Monday, March 8, 2010

Papandreou, Get the Hell Out of America

In a speech, that can only be deemed as desperate and embarrassing, this morning at the Brookings Institution in Washington D.C., Prime Minister George Papandreou spoke. He said:

While those on the other side of the Iron Curtain worshipped state-run economies as a god, we had created our own god. The free market.
Blaming the free markets for a Greek government that has far overextended itself is the mark of a desperate man. One has to ask, "What does a government debt crisis have to do with free markets?"

Papandreou went on to say that democracy is god:

Forgetting that, in democratic politics, god is the people. Both the state and the market are there to serve them.
Paging Hans Hermann Hoppe. Is democracy going to pay the Greeks bill? My sense is that if Papandreou gave the Greeks the opportunity to vote on stiffing the banksters, the voters would give Papandreou the same message Iceland gave to its government.

In other words, if Papandreou is so hot on democracy, instead of flying to the U.S. to try and prop up international bankster scams, he should get the hell out of America and put it to a vote of the Greek people, to see if they want to bail out the international banksters.

Instead, he begs for America to keep the global bankster scam going:

My conclusion is that cooperation between Europe and the US must be revitalized...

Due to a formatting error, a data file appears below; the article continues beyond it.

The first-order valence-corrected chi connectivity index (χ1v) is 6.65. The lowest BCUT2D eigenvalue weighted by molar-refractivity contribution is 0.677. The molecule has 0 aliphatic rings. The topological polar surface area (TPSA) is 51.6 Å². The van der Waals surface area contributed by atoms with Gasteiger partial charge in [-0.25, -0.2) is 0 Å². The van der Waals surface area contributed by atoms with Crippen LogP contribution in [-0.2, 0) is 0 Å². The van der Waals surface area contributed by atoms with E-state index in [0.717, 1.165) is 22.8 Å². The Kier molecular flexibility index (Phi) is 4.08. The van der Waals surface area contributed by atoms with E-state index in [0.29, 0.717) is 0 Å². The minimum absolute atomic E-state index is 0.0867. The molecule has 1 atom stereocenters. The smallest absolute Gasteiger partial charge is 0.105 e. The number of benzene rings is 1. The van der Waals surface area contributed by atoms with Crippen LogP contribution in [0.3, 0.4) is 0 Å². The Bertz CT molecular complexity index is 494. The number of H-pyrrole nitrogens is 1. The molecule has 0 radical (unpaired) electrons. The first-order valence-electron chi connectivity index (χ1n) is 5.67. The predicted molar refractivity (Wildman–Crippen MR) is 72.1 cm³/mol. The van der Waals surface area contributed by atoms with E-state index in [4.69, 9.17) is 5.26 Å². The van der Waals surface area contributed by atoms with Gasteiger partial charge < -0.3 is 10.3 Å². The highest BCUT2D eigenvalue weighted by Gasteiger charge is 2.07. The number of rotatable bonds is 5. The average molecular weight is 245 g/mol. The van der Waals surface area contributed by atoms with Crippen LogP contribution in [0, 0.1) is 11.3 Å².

Cooperation how? This sounds like a set up for a money request.
He continues:

How does this relate to my country, Greece?

You are all aware of the financial crisis Greece has faced in recent months—the crisis that confronted me when I became Prime Minister last October.

After we took office, we discovered that the budget deficit was actually double—double—what our predecessors had told us, European authorities, and the Greek people. [As Janet Tavakoli has pointed out, I'm sure Papandreou was Shocked! Shocked!!-RW]

Our announcement of this discovery rocked investor confidence—not only regarding the finances of Greece, but also the soundness of the currency we share with our European neighbours.

All of you understand that this crisis, like Wall Street’s original crisis in 2008, risks spreading more widely. Many worry it could reignite the global financial crisis—and produce a Crisis 2.0.